Cubs, Brewers bring October heat to pivotal Central showdown in July
It's only July. So went the refrain sung in the Brewers and Cubs clubhouses at Miller Park leading up to Game 1 of the four-game NL. Central showdown between Milwaukee and Chicago. But on Monday night a roar rang out in the ballpark after
Here was a midsummer game (in Milwaukee!) dripping with the drama of September. Mets-Phillies, move over. As an electric night in Beer City showed us, Brewers-Cubs has officially arrived as the best rivalry in the National League.
"The players were into it," Cubs manager
Said Cubs reliever
All four games of the series had been sold out -- before tonight's game ticket scalpers were demanding a cool $1,000 for seats behind home plate, $100 for a spot in the outfield bleachers. The series was being hailed by longtime locals as the biggest since the Yankees came to town in September of '82. A preview of the four-game set was plastered all over the hometown paper's Monday edition. And Monday night's game shattered a record for number of fan posts at the popular blog, Bleed Cubbie Blue.
The nomadic Cubs fans that made the 90-mile sojourn up I-94 were already out in full force three hours before first the pitch. Fat guys in Fukudome jerseys chanted as each of their beloved Cubbies emerged from the dugout. ("Sori! Sori!" "Kerry! Kerry!" "Z! "Z!" "Louuuuuu!") The ballpark was abuzz and already just about packed by first pitch at 7:10 p.m., stuffed with grown men in Sabathia unis and screaming teenage girls in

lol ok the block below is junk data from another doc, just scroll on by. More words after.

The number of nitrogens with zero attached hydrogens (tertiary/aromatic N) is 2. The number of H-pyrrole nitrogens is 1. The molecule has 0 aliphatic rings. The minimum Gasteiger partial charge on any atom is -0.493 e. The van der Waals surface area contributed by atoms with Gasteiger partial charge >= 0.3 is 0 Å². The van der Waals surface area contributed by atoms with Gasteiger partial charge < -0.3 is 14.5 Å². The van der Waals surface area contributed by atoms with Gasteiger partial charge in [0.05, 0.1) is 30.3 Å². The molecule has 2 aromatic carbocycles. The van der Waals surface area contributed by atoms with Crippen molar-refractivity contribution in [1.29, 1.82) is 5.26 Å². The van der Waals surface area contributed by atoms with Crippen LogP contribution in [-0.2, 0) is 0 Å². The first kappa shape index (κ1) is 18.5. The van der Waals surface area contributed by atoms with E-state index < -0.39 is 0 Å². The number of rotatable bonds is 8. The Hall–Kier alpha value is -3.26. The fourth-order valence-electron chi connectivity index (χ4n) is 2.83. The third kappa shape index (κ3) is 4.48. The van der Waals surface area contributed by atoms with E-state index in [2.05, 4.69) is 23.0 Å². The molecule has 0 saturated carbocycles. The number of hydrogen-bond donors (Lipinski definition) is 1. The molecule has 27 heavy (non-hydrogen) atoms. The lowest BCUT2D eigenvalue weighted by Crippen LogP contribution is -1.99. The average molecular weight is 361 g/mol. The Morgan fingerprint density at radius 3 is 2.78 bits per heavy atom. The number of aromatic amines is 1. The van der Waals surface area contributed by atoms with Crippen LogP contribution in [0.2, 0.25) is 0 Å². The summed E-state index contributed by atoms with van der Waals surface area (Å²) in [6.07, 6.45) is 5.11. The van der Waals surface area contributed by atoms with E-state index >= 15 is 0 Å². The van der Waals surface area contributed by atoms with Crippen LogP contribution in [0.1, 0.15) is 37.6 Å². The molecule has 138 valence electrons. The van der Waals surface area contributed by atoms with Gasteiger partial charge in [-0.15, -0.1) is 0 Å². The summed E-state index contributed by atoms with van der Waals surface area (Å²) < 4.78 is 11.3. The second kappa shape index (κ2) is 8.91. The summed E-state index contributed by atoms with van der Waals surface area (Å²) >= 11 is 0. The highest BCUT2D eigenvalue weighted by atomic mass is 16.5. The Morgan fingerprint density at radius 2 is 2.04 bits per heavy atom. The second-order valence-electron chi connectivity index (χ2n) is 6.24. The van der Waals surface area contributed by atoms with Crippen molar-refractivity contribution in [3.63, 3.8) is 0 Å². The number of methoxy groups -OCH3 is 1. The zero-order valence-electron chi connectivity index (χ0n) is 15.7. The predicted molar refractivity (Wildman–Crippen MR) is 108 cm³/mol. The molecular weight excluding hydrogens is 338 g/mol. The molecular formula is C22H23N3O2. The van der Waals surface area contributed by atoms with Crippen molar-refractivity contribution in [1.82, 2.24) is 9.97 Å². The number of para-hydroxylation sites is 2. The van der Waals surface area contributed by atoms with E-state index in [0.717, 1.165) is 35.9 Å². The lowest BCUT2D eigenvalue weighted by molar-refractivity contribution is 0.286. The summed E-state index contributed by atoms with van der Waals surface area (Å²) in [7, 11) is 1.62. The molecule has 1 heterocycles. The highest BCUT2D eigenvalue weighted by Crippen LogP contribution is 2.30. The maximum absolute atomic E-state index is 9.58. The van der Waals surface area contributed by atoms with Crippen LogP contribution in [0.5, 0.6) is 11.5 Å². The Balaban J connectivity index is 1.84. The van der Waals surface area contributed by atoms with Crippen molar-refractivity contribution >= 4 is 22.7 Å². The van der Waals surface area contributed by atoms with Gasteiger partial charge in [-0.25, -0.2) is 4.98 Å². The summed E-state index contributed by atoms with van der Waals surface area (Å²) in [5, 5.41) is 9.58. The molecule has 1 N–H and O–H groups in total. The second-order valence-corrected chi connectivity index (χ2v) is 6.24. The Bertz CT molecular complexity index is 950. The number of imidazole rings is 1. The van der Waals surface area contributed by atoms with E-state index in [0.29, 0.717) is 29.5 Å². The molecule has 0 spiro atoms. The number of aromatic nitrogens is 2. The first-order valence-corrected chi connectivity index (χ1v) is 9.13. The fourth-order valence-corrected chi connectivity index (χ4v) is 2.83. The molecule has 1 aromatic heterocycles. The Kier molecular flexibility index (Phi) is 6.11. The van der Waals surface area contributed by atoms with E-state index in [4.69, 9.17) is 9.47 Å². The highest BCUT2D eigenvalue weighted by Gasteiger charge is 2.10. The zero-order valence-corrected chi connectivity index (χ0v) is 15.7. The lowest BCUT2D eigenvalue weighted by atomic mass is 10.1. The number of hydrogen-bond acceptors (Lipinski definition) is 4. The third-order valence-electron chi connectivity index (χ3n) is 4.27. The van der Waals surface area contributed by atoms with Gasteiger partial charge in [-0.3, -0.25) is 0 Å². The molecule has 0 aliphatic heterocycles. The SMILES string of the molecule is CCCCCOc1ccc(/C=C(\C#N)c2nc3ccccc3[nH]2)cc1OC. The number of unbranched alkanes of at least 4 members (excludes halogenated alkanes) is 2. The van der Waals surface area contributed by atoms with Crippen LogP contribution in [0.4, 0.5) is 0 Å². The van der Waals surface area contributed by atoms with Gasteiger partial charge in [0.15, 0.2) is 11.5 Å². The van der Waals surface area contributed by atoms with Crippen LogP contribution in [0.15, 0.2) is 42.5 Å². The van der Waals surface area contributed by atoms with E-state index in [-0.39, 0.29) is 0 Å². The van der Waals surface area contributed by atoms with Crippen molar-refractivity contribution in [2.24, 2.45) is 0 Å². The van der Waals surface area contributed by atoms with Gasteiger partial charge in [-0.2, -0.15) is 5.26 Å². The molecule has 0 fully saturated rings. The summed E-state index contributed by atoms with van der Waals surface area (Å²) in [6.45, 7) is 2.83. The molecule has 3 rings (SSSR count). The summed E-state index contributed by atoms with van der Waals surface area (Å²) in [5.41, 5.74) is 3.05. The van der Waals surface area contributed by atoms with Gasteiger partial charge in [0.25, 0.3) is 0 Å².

For one more night, at least, Miller Park remained Wrigley North, where the Cubs are 32-26 since the ballpark's opening. Losers of seven of their last 11 entering the series, the Cubs rediscovered their mojo on Monday behind Soriano (he homered, doubled, and stole a base in his fifth game back from the DL), and
Even after a night like this, the Sabathia trade still stands, by far, as Milwaukee's biggest swap since
The Brewers fell to two games back in the Central -- though the margin is still closer than anyone would have imagined less than two months ago: On June 6 the Brewers were 8 ½ games behind the Cubs and as lifeless as a headstone. The schedule the rest of the way favors Milwaukee; the Brewers have just 19 games against teams with records over .500 left on their calendar. The two teams will meet again in Chicago in mid-September, then reconnect in Miller Park for the last series of the season. As good as Monday night's game was, Tuesday could be better:
"You look at their club, and it looks like we're going to have to play well to win the division," said Cubs starter
As big as a win in July can get.